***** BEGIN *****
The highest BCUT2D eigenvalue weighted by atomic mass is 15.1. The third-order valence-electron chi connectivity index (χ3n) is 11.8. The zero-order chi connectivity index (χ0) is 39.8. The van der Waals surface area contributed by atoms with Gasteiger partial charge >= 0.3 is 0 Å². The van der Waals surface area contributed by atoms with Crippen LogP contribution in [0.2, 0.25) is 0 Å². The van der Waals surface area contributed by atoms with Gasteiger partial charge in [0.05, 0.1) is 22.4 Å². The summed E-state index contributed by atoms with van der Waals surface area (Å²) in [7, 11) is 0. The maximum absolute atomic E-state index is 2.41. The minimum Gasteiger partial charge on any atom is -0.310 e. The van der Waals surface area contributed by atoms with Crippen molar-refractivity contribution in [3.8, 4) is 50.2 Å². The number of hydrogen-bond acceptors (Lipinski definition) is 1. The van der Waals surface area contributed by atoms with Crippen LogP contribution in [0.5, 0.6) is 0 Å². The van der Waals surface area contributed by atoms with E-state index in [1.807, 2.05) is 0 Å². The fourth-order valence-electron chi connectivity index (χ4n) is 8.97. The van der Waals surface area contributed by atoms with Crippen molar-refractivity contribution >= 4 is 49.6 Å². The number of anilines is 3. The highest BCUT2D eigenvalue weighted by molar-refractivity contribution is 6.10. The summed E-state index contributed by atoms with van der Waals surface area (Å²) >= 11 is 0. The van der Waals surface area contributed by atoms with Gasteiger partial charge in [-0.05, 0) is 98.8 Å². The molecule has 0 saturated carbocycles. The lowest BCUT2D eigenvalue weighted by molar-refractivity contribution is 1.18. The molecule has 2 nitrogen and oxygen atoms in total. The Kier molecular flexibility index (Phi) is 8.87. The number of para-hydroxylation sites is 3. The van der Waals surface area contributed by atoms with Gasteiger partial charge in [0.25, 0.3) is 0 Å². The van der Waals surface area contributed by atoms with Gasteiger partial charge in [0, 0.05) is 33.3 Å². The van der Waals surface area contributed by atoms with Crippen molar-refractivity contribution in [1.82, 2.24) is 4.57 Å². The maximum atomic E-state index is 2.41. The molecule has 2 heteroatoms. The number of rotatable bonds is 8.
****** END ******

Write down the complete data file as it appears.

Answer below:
The highest BCUT2D eigenvalue weighted by atomic mass is 15.1. The third-order valence-electron chi connectivity index (χ3n) is 11.8. The zero-order chi connectivity index (χ0) is 39.8. The van der Waals surface area contributed by atoms with Gasteiger partial charge >= 0.3 is 0 Å². The van der Waals surface area contributed by atoms with Crippen LogP contribution in [0.2, 0.25) is 0 Å². The van der Waals surface area contributed by atoms with Gasteiger partial charge in [0.05, 0.1) is 22.4 Å². The summed E-state index contributed by atoms with van der Waals surface area (Å²) in [7, 11) is 0. The maximum absolute atomic E-state index is 2.41. The minimum Gasteiger partial charge on any atom is -0.310 e. The van der Waals surface area contributed by atoms with Crippen molar-refractivity contribution in [3.8, 4) is 50.2 Å². The number of hydrogen-bond acceptors (Lipinski definition) is 1. The van der Waals surface area contributed by atoms with Crippen LogP contribution in [0.5, 0.6) is 0 Å². The van der Waals surface area contributed by atoms with E-state index in [1.807, 2.05) is 0 Å². The fourth-order valence-electron chi connectivity index (χ4n) is 8.97. The van der Waals surface area contributed by atoms with Crippen molar-refractivity contribution >= 4 is 49.6 Å². The number of anilines is 3. The highest BCUT2D eigenvalue weighted by molar-refractivity contribution is 6.10. The summed E-state index contributed by atoms with van der Waals surface area (Å²) >= 11 is 0. The van der Waals surface area contributed by atoms with Gasteiger partial charge in [-0.05, 0) is 98.8 Å². The molecule has 0 saturated carbocycles. The lowest BCUT2D eigenvalue weighted by molar-refractivity contribution is 1.18. The molecule has 2 nitrogen and oxygen atoms in total. The Kier molecular flexibility index (Phi) is 8.87. The number of para-hydroxylation sites is 3. The van der Waals surface area contributed by atoms with Gasteiger partial charge in [0.25, 0.3) is 0 Å². The van der Waals surface area contributed by atoms with Gasteiger partial charge in [0, 0.05) is 33.3 Å². The van der Waals surface area contributed by atoms with Crippen molar-refractivity contribution in [1.82, 2.24) is 4.57 Å². The maximum atomic E-state index is 2.41. The molecule has 2 heteroatoms. The number of rotatable bonds is 8.